Library slims budget for 2014-15

The Enterprise — Melissa Hale-Spencer

New outdoor lighting is planned for the Voorheesville library after a vandalism incident.

VOORHEESVILLE — While much attention has been given to the ever-increasing needs of schools during budget season, the Voorheesville Public Library has been quietly trimming its budget.

“The board is very aware of rising costs” community members are facing, said library director Gail Alter Sacco.

The board has adopted the $1,150,675 budget that stays under the state-set tax-levy limit. The tax rate is estimated at $1.31 per $1,000 for New Scotland residents, two cents lower than last year. Guilderland and Berne residents will see tax rates at $1.43 and $1.96, respectively.

The library is estimating a loss of $2,000 in revenues from desk receipts — from $20,000 to $18,000 — because of a new system of e-mail reminders to inform borrowers when items are due.

The system was initiated about 18 months ago by all 29 libraries in the Upper Hudson Library System Voorheesville participates in.

The Voorheesville library is also increasing its spending on books by $3,000 — from $69,000 to $72,000 — which includes purchasing both print and e-books, which are more expensive for the library due to licensing.

To make things more economical for both the library and its patrons, the Voorheesville library has invested in several Nook and Kindle e-readers that people can check out for up to four weeks. The e-readers are categorized so one has a selection of titles of a given category, such as fiction or mysteries and thrillers.

Additionally, the library offers a service called Overdrive, where library card holders can sign out and download up to 10 e-books on their computers or other personal devices.

Twenty-nine libraries contribute to the service, and each pays a different amount for it, depending on the size of the community the library serves.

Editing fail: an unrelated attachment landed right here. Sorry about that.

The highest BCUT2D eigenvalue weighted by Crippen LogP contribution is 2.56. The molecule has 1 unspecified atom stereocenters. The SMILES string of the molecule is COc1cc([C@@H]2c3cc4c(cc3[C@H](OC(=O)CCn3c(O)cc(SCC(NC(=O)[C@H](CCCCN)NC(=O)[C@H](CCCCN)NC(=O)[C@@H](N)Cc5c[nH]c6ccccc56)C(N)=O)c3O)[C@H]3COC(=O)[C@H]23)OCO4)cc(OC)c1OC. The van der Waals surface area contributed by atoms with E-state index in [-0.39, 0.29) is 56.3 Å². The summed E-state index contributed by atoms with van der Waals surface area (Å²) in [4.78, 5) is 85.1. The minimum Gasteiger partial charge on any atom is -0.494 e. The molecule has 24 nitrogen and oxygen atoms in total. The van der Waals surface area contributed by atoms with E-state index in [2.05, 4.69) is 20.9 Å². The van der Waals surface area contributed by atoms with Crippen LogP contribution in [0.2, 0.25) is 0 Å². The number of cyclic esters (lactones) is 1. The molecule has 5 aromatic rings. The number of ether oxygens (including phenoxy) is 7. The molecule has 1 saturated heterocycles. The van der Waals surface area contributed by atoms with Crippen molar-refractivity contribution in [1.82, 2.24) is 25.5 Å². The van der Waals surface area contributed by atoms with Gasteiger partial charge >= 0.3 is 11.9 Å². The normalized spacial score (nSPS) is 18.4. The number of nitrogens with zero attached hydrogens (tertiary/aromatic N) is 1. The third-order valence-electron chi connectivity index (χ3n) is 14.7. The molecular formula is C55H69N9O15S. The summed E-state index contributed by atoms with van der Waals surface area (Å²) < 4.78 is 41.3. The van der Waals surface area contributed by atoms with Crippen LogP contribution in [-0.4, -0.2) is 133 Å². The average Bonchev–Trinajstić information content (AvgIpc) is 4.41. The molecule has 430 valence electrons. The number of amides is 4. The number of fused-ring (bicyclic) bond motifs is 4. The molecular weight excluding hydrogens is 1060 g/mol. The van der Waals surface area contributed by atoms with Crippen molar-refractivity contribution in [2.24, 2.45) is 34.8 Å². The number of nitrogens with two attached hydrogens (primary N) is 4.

The library budget also increases funds for the maintenance of the building, with the 2014-15 budget taking the capital reserve from 40,000 to zero, and increasing capital projects to $42,000 from $30,000 last year.

The projects to be completed include large-scale repairs to fix the gutters and 25-year-old roof on the building.

Sacco referenced the failed proposal for an overhaul of the library that got shot down by voters last year, saying, “Regardless what happens in the future, [these repairs] are a good thing.”

While the board has been settling in and will spend the next year deep in planning for the future of the library building, the current building has to be maintained, Sacco said.

Other building improvements include additional outdoor lighting, which Sacco said will cost “thousands of dollars.”

She also referenced the vandalism that occurred at the library in January; two teens were arrested.

“The thinking is, if we improve the lighting around the building,” Sacco continued, “it will discourage anything like that from happening.”

The budget proposal would increase spending for travel and conferences to $3,500 from $1,500. Sacco said, as well as training, the library can acquire useful goods and services from conferences.

One recent example is a tool called Career Cruising, where people can create or upload their résumes as well as apply for jobs. The site can be accessed from the library as well as at home for library card holders, and pulls jobs from sites that may not be commonly known, said Sacco.

Continuing about the benefits of having library staff attend conferences, Sacco said it’s about “getting new ideas, but also getting the tools on how to put those ideas to use.”

The library trustees voted to reduce the size of their board from seven to five, which is the typical number for the Voorheesville Public Library. They added the two extra members as a way to get more community input during the time when they were trying to get a new library plan passed, Sacco said. No positions will be open this year.

The budget will be put to a vote on May 20 along with the Voorheesville School District budget.

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